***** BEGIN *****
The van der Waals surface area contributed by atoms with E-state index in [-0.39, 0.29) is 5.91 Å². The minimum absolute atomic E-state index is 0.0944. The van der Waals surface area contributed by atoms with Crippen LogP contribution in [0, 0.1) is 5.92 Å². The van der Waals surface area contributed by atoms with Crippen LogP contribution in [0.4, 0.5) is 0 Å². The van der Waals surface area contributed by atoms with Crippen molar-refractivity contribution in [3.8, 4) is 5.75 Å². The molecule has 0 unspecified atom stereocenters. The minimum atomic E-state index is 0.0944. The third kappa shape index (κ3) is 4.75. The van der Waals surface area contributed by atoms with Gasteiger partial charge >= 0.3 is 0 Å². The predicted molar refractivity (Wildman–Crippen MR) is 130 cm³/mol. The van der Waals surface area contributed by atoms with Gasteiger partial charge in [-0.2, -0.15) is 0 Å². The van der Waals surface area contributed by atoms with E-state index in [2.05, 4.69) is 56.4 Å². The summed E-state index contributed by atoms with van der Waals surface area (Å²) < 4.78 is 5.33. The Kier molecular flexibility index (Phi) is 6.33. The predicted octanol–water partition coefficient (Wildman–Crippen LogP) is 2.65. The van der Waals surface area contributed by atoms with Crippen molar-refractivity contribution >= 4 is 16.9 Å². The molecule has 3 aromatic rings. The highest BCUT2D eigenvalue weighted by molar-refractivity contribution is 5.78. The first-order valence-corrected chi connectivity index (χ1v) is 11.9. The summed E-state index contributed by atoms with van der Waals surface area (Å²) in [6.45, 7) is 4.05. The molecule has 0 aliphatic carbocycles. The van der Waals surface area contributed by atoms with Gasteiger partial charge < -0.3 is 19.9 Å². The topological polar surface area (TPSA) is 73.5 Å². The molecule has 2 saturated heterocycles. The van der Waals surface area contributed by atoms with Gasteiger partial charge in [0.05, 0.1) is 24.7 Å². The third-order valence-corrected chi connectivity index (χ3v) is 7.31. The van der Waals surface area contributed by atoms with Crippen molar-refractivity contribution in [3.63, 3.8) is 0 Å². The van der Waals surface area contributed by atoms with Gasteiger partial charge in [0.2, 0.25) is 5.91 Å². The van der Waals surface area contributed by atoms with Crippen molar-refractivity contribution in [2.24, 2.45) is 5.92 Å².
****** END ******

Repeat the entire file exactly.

The van der Waals surface area contributed by atoms with E-state index in [-0.39, 0.29) is 5.91 Å². The minimum absolute atomic E-state index is 0.0944. The van der Waals surface area contributed by atoms with Crippen LogP contribution in [0, 0.1) is 5.92 Å². The van der Waals surface area contributed by atoms with Crippen LogP contribution in [0.4, 0.5) is 0 Å². The van der Waals surface area contributed by atoms with Crippen molar-refractivity contribution in [3.8, 4) is 5.75 Å². The molecule has 0 unspecified atom stereocenters. The minimum atomic E-state index is 0.0944. The third kappa shape index (κ3) is 4.75. The van der Waals surface area contributed by atoms with Gasteiger partial charge >= 0.3 is 0 Å². The predicted molar refractivity (Wildman–Crippen MR) is 130 cm³/mol. The van der Waals surface area contributed by atoms with Gasteiger partial charge in [-0.2, -0.15) is 0 Å². The van der Waals surface area contributed by atoms with E-state index in [2.05, 4.69) is 56.4 Å². The summed E-state index contributed by atoms with van der Waals surface area (Å²) < 4.78 is 5.33. The Kier molecular flexibility index (Phi) is 6.33. The predicted octanol–water partition coefficient (Wildman–Crippen LogP) is 2.65. The van der Waals surface area contributed by atoms with Crippen molar-refractivity contribution >= 4 is 16.9 Å². The molecule has 3 aromatic rings. The highest BCUT2D eigenvalue weighted by molar-refractivity contribution is 5.78. The first-order valence-corrected chi connectivity index (χ1v) is 11.9. The summed E-state index contributed by atoms with van der Waals surface area (Å²) in [6.45, 7) is 4.05. The molecule has 0 aliphatic carbocycles. The van der Waals surface area contributed by atoms with Gasteiger partial charge < -0.3 is 19.9 Å². The topological polar surface area (TPSA) is 73.5 Å². The molecule has 2 saturated heterocycles. The van der Waals surface area contributed by atoms with Gasteiger partial charge in [0.05, 0.1) is 24.7 Å². The third-order valence-corrected chi connectivity index (χ3v) is 7.31. The van der Waals surface area contributed by atoms with Crippen molar-refractivity contribution in [3.63, 3.8) is 0 Å². The van der Waals surface area contributed by atoms with Gasteiger partial charge in [0.2, 0.25) is 5.91 Å². The van der Waals surface area contributed by atoms with Crippen molar-refractivity contribution in [2.24, 2.45) is 5.92 Å².